Robinette and Graham on Prosser as Dean (and Fallible Human)

Christopher J. Robinette, Widener University Commonwealth Law School, and Kyle Graham, have posted The Prosser Letters: Scholar as Dean, which is forthcoming in the Journal of Tort Law:
Examining a previously unexplored trove of letters, this article sheds new light on the thinking and work of William L. Prosser, the past century’s leading torts scholar. In these letters to family written while dean of the University of California, Berkeley School of Law, Prosser candidly describes his approach to scholarship; the development of his casebook, the second edition of Prosser on Torts, and some of his most well-known and influential articles. Moreover, Prosser provides his often-cynical impressions of the legal process; his views of his peers at Berkeley and at other institutions; and his work as dean. The letters also demonstrate some of Prosser’s limitations, including his craving for attention, a sometimes petty personality, and racial and ethnic biases. In all, the letters capture a scholar at the zenith of professional accomplishment in his field, who nevertheless showed signs of the insecurity that would later trigger his resignation from the Berkeley deanship and retreat from the forefront of torts scholarship.

Lahav on Kessler, "The Invention of American Exceptionalism"

Writing for JOTWELL's Courts Law Section, Alexandra D. Lahav (University of Connecticut) has posted an admiring review of Amalia Kessler's The Invention of American Exceptionalism: The Origins of American Adversarial Legal Culture, 1800-1877 (2017). Here's the first paragraph:
Amalia Kessler’s book, The Invention of American Exceptionalism, is a rich history of American procedural development. The book, which is meticulously researched, sets procedural developments in their political context, and is an excellent example of a social history of law. She describes the relationship between 19th-century procedural developments and struggles over both capitalism and race. She traces English influences on our history, such as the development of equity practice, and French influences, such as the Freedmen Bureau Courts, which were inspired by French conciliation courts. Among other things, Kessler unearths the American equity tradition and with it fights over judicial power versus lawyer (and jury) power, as well as the development of lawyering as we know it today.  There is too much in the book for me to adequately summarize it, so instead I will offer two vignettes from the book, the first conceptual and the second a narrative, both focused on the antebellum history of equity.
Read on here.

Sunday, July 23, 2017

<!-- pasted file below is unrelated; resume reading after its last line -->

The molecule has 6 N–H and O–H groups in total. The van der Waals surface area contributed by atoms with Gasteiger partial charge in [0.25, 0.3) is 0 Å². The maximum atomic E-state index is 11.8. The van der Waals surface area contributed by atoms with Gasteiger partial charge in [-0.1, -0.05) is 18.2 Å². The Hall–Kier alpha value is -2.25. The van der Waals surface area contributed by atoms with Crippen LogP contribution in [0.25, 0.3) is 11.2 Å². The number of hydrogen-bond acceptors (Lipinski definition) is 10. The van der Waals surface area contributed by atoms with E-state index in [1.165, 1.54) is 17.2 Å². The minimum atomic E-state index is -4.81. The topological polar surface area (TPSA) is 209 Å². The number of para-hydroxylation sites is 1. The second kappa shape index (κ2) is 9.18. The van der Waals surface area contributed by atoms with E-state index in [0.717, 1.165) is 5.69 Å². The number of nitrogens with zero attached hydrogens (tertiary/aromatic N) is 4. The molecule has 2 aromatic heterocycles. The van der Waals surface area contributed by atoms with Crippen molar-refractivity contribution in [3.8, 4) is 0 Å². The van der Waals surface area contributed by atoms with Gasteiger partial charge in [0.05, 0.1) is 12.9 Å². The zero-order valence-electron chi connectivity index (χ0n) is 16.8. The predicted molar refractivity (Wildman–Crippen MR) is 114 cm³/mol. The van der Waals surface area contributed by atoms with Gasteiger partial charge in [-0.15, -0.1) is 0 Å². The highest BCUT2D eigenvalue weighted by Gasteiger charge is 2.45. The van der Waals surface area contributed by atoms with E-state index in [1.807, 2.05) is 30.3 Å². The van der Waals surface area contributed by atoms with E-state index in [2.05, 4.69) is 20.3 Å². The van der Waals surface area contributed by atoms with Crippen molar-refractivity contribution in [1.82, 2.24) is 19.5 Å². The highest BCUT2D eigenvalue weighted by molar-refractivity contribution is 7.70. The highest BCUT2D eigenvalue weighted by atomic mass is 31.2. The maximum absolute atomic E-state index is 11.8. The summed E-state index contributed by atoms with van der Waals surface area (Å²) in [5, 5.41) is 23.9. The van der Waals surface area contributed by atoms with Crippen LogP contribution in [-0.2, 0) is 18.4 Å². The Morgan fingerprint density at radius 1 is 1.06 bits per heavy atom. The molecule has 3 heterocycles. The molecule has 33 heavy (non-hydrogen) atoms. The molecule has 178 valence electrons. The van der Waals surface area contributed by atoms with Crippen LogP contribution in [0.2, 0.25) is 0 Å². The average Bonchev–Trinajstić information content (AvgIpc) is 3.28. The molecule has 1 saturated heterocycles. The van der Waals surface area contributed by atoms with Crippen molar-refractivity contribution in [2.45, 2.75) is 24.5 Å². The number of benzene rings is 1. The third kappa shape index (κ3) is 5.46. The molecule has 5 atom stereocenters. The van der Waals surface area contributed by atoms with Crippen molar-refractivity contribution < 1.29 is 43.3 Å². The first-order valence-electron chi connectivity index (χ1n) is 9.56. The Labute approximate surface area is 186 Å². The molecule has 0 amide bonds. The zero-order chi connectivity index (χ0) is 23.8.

Sunday Book Review Roundup

Public Books carries a review of Ibram X. Kendi's "refreshing" and "courageous" Stamped from the Beginning: The Definitive History of Racist Ideas in America.

At HNN, Nate Holdren reviews  Elizabeth Anderson's Private Government: How Employers Rule Our Lives (and Why We Don’t Talk about It) and Chad Pearson's Reform or Repression: Organizing America's Anti-Union Movement.

The Times Literary Supplement carries a review of Joel Dinerstein's The Origins of Cool in Postwar America (also reviewed in the Washington Independent Review of Books).

In The Economist is a review of The Addis Ababa Massacre: Italy’s National Shame by Ian Campbell.

The New York Times has published a review of Christopher de Bellaigue's The Islamic Enlightenment: The Struggle Between Faith and Reason, 1798 to Modern Times.  Also reviewed in the NYT is Hamilton-coauthor Jeremy McCarter's "pop history" Young Radicals: In the War for American Ideals

At H-Net is a review of Saikrishna Bangalore Prakash's Imperial from the Beginning: The Constitution of the Original Executive.

The Georgia Peach: Culture, Agriculture, and Environment in the American South by William Thomas Okie is reviewed at NPR.

In the New Republic is a review of Ganesh Sitaraman's The Crisis of the Middle-Class Constitution: Why Economic Inequality Threatens Our Republic.  Also in the New Republic is a piece by Kim Phillips-Fein on the echoes of the 1970's New York fiscal crisis in the Trump austerity budget.

The London Review of Books has a review of H.W. Brands' The General vs. the President: MacArthur and Truman at the Brink of Nuclear War.  Also reviewed in the London Review of Books is Yuri  Slezkine's genre-defying The House of Government: A Saga of the Russian Revolution.

At the Marginalia Review of Books is a review of Venkat Dhulipala’s Creating a New Medina: State Power, Islam, and the Quest for Pakistan in Late Colonial North India.

Finally, at the Boston Review is a review of Enzo Traverso's Left-Wing Melancholia: Marxism, History, and Memory.

Saturday, July 22, 2017